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Bebop Spoken There

Charlie Musselwhite: "I used to see these posters in the windows of the [Chicago] blues clubs advertising Elmore James and Muddy Waters which knocked me out. I was making a note of the addresses and at night I'd go back and listen to the blues until 4-5 in the morning." - (Blues Matters! Aug/Sep 2021)

The Things They Say!

Hudson Music: Lance's "Bebop Spoken Here" is one of the heaviest and most influential jazz blogs in the UK.

Rupert Burley (Dynamic Agency): "BSH just goes from strength to strength".

'606' Club: "A toast to Lance Liddle of the terrific jazz blog 'Bebop Spoken Here'"

The Strictly Smokin' Big Band included Be Bop Spoken Here (sic) in their 5 Favourite Jazz Blogs.

Postage

13,530 (and counting) posts since we started blogging 13 years ago. 948 of them this year alone and, so far, 112 this month (July 31).

Friday, June 05, 2015

CD Review: Juliet Kelly - Spellbound Stories

Juliet Kelly (vocals); Nick Ramm (piano/keyboards); Oli Hayhurst (bass); Eddie Hick (drums);
Manjeet Singh Rasiya (tabla on track 9)
(Review by Ann Alex).
This CD, Ms Kelly’s fourth, is made up of original songs based on novels.  I approached it with some trepidation as I believe that genre mixing doesn’t always work, but I needn’t have worried as Ms Kelly has come up with a truly enjoyable and interesting (in the best sense) work.  She certainly knows how to write effective lyrics, memorable, meaningful, with lots of good ‘hooks’.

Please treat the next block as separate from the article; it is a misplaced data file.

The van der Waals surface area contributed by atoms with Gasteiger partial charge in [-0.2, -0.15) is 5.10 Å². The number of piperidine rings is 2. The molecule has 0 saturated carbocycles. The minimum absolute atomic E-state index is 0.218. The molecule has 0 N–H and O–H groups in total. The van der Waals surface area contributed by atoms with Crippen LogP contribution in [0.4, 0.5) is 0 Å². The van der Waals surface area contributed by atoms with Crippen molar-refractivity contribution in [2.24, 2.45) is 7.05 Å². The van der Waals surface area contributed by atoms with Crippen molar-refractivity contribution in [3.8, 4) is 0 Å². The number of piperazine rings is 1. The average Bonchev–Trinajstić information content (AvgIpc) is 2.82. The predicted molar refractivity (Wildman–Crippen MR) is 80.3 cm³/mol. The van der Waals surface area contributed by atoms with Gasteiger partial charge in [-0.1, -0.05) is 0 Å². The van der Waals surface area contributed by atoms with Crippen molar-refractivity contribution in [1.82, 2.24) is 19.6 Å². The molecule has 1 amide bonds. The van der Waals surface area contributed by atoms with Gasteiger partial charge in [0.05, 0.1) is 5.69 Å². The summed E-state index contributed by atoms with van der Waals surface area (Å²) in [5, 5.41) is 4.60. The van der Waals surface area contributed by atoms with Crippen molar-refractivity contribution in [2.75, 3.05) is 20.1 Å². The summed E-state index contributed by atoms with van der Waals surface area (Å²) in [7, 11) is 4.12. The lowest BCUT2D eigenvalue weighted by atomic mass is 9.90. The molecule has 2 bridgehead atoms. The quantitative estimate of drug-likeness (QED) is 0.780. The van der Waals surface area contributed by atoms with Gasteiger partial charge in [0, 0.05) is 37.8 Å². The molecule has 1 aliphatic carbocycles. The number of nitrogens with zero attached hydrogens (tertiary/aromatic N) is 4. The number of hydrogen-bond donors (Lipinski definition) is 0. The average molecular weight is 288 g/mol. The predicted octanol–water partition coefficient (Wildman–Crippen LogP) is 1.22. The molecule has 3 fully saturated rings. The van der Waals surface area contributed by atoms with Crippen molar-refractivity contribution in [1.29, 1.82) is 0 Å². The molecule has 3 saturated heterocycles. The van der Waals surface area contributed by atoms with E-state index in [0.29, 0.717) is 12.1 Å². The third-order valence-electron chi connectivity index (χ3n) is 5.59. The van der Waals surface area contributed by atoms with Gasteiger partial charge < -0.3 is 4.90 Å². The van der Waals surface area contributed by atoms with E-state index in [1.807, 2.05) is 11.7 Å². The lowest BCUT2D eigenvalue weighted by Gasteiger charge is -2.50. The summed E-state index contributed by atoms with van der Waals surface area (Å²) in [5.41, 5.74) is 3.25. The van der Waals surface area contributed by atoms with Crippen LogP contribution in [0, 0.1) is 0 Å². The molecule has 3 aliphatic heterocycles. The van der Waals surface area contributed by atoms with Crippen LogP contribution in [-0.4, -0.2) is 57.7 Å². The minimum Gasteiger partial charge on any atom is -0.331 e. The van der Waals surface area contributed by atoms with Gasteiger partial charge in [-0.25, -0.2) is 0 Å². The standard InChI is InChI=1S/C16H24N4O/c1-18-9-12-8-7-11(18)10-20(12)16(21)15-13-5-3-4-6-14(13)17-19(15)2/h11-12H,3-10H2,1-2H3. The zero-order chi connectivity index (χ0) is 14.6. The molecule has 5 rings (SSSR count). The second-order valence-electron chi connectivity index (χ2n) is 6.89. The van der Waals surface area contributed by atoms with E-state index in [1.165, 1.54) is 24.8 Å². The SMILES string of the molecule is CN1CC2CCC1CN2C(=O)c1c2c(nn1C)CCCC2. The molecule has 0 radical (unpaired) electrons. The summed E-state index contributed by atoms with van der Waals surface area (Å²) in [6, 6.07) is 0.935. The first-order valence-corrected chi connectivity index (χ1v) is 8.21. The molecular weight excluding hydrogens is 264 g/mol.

All the tracks are her own songs except for Kate Bush’s Wuthering Heights, which is a wonderfully simple arrangement sung with keyboard accompaniment.  Songs are based on novels such as Alice Walker’s ‘The Color Purple’ (Forbidden Fruit); C S Lewis’s ‘The Lion, The Witch and The Wardrobe (Magic and Mystery); and Toni Morrison’s ‘Beloved’ (Ghosts). The novels chosen all contain elements of magic and the supernatural. Ms Kelly’s voice is a pleasing alto and the arrangements are quirky, lilting and rhythmical by turns, played by skilful musicians, with good use of keyboard tones, and double tracking of the voice and choral effects on some tracks.
 I especially liked Little Things with its Latin rhythm and light ‘clicky’ drums, and Ghosts, sung to an ooh sound, with bass and piano solos.  In fact I’d venture to say that any of these tracks could become jazz standards if they were played often enough.  You can hear these songs if you go to the launch at the Pizza Express Jazz Club in London on June 18, but you needn’t go so far away, as the band are appearing at the Queen’s Hall in Hexham on September 19.
Spellbound Stories is released on June 22 on Purple Stiletto Records.
Full details of the novels are on www.julietkelly.com
Ann Alex.

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